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Old February 11, 2019   #1
lubadub
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Default Too much soil life?

I have seen where many growers are inoculating their seeds and soil and using aerated compost tea in order to increase their soil life. I am wondering if there is such a thing as too much soil life? Could excessive soil life upset the balance in the soil relative to the plants being grown? Is it possible to release too many nutrients via soil life?
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Old February 11, 2019   #2
maxjohnson
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If you look at the lecture by soil scientist Elaine Ingham, different soil system promote growth for different type of plants. The ratio of fungi and bacteria is important in determining the type of plants that will benefit more in that soil. Leafy vegetables seems to prefer higher bacteria where trees benefit from more fungi.

As for aerated compost tea, I can't say if too much soil life is bad, but I don't think compost tea will make the biggest difference in number. I'm very skeptical of how helpful it is for already healthy soil, seems like the benefit is more from the fertilizer in the tea than the amount of microbes. Physical composts will have much more active life than the tea. It seem more effective and less work just to mulch and add compost. Where compost tea might be useful though is when you can't make enough physical compost and have poor soil, or maybe for use indoor, or for a specific grow system.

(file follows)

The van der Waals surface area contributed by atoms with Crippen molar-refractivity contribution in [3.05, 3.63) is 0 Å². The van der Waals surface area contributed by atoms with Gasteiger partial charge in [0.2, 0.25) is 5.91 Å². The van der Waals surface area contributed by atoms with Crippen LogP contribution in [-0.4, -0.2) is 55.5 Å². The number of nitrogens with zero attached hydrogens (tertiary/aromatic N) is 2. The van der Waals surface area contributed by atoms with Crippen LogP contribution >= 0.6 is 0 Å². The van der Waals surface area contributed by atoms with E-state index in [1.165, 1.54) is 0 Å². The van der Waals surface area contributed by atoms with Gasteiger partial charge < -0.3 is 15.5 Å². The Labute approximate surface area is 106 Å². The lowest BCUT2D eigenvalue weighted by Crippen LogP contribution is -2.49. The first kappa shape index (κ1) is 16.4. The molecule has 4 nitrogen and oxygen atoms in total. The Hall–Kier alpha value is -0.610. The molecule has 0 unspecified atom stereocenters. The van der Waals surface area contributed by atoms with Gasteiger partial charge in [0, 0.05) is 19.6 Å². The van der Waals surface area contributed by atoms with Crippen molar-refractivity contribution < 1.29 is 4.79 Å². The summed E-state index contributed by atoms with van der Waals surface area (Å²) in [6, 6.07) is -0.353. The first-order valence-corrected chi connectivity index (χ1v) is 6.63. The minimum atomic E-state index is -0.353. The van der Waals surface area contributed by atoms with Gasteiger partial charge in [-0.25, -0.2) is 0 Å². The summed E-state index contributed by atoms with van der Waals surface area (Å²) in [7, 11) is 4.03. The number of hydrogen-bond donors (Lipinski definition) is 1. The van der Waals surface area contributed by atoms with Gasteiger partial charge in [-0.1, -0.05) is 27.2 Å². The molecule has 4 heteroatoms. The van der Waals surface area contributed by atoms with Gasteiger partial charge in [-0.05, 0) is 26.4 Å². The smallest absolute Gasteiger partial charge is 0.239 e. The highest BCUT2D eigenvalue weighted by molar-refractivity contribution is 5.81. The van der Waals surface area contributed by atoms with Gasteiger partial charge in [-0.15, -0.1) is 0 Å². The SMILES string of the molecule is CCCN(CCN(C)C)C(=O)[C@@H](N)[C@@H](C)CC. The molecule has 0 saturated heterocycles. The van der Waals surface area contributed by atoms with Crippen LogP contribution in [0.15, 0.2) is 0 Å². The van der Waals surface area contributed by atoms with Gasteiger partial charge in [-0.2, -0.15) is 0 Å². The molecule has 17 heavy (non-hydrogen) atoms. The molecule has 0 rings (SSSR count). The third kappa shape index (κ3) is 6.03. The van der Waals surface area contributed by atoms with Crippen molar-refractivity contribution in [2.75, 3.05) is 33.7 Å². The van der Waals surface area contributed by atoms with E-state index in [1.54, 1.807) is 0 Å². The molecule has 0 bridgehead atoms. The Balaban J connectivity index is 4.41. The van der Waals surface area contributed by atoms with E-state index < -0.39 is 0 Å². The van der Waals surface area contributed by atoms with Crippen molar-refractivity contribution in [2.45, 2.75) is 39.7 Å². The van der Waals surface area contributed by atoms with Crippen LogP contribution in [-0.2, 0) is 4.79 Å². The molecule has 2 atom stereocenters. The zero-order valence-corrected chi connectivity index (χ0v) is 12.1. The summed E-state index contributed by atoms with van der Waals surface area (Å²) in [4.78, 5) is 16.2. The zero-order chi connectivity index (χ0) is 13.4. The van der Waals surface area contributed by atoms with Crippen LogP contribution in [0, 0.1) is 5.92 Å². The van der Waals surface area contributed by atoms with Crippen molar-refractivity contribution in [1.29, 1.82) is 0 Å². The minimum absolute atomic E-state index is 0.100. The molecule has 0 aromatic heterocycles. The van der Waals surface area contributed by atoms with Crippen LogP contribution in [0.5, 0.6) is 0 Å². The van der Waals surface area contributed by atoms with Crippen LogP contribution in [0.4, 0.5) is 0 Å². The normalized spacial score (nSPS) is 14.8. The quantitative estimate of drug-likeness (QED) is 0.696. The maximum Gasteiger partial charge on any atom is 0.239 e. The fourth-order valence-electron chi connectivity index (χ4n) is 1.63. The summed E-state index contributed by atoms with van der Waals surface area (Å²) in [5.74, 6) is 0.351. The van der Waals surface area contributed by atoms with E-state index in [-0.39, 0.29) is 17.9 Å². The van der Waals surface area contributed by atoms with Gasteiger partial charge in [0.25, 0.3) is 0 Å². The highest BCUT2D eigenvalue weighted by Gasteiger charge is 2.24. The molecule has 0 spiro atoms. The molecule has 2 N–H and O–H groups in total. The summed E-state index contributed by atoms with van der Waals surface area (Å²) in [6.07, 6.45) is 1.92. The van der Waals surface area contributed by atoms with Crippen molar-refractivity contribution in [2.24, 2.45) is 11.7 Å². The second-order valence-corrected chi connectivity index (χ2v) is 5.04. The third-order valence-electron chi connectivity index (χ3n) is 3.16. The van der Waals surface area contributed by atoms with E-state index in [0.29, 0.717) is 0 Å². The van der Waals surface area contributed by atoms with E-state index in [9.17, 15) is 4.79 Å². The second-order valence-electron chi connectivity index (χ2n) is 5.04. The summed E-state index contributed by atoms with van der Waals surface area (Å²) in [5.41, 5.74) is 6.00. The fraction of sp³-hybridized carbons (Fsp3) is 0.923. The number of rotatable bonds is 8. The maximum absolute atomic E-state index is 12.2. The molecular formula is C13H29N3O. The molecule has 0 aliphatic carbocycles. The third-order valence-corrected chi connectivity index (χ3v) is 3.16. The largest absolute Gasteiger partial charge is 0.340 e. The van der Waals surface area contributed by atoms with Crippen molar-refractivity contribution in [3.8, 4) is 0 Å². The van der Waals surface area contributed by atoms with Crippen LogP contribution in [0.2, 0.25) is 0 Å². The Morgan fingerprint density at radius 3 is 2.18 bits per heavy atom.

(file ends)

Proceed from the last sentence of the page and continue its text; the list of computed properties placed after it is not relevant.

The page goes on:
This study makes the comparison between compost, compost tea, and other amendments: http://joa.isa-arbor.com/request.asp...ID=3337&Type=2

I was a sucker who spent a fortune on compost tea, rockdust, biochar, sea minerals, etc to grow in South Florida sandy root knot nematode soil. There is a very popular youtube growing channel that promote these stuff, which I will not name. None of that stuff helped, it only became better once I started using compost and mulching.